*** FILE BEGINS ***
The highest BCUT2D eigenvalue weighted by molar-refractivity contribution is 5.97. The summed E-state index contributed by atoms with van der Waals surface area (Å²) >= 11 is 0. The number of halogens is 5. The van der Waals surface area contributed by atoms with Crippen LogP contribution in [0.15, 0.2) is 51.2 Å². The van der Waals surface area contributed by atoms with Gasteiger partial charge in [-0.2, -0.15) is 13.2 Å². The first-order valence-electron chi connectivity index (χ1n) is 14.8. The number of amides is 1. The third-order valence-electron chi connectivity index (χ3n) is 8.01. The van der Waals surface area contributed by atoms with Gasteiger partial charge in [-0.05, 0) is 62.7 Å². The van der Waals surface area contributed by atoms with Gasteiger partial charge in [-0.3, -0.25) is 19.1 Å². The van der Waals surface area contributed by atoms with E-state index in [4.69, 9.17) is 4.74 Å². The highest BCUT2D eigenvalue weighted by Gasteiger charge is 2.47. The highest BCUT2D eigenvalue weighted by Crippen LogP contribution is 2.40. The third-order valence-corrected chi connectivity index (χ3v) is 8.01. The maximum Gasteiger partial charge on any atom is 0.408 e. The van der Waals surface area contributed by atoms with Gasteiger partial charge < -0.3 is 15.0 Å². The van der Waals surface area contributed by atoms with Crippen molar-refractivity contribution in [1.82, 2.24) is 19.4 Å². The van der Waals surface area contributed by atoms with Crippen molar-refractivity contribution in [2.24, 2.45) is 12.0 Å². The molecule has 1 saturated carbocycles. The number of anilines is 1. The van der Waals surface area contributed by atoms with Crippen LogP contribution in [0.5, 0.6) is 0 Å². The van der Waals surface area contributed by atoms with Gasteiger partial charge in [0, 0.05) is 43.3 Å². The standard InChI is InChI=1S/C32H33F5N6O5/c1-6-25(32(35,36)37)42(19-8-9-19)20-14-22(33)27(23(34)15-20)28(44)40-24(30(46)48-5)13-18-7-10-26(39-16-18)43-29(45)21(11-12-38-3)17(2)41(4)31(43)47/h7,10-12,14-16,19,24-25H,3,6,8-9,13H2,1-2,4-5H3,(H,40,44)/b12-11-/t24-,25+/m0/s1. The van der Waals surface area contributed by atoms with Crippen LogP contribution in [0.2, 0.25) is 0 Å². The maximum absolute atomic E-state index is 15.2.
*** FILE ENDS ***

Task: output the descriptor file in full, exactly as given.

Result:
The highest BCUT2D eigenvalue weighted by molar-refractivity contribution is 5.97. The summed E-state index contributed by atoms with van der Waals surface area (Å²) >= 11 is 0. The number of halogens is 5. The van der Waals surface area contributed by atoms with Crippen LogP contribution in [0.15, 0.2) is 51.2 Å². The van der Waals surface area contributed by atoms with Gasteiger partial charge in [-0.2, -0.15) is 13.2 Å². The first-order valence-electron chi connectivity index (χ1n) is 14.8. The number of amides is 1. The third-order valence-electron chi connectivity index (χ3n) is 8.01. The van der Waals surface area contributed by atoms with Gasteiger partial charge in [-0.05, 0) is 62.7 Å². The van der Waals surface area contributed by atoms with Gasteiger partial charge in [-0.3, -0.25) is 19.1 Å². The van der Waals surface area contributed by atoms with E-state index in [4.69, 9.17) is 4.74 Å². The highest BCUT2D eigenvalue weighted by Gasteiger charge is 2.47. The highest BCUT2D eigenvalue weighted by Crippen LogP contribution is 2.40. The third-order valence-corrected chi connectivity index (χ3v) is 8.01. The maximum Gasteiger partial charge on any atom is 0.408 e. The van der Waals surface area contributed by atoms with Gasteiger partial charge < -0.3 is 15.0 Å². The van der Waals surface area contributed by atoms with Crippen molar-refractivity contribution in [1.82, 2.24) is 19.4 Å². The van der Waals surface area contributed by atoms with Crippen molar-refractivity contribution in [2.24, 2.45) is 12.0 Å². The molecule has 1 saturated carbocycles. The number of anilines is 1. The van der Waals surface area contributed by atoms with Crippen LogP contribution in [0.5, 0.6) is 0 Å². The van der Waals surface area contributed by atoms with Gasteiger partial charge in [0, 0.05) is 43.3 Å². The standard InChI is InChI=1S/C32H33F5N6O5/c1-6-25(32(35,36)37)42(19-8-9-19)20-14-22(33)27(23(34)15-20)28(44)40-24(30(46)48-5)13-18-7-10-26(39-16-18)43-29(45)21(11-12-38-3)17(2)41(4)31(43)47/h7,10-12,14-16,19,24-25H,3,6,8-9,13H2,1-2,4-5H3,(H,40,44)/b12-11-/t24-,25+/m0/s1. The van der Waals surface area contributed by atoms with Crippen LogP contribution in [0.2, 0.25) is 0 Å². The maximum absolute atomic E-state index is 15.2.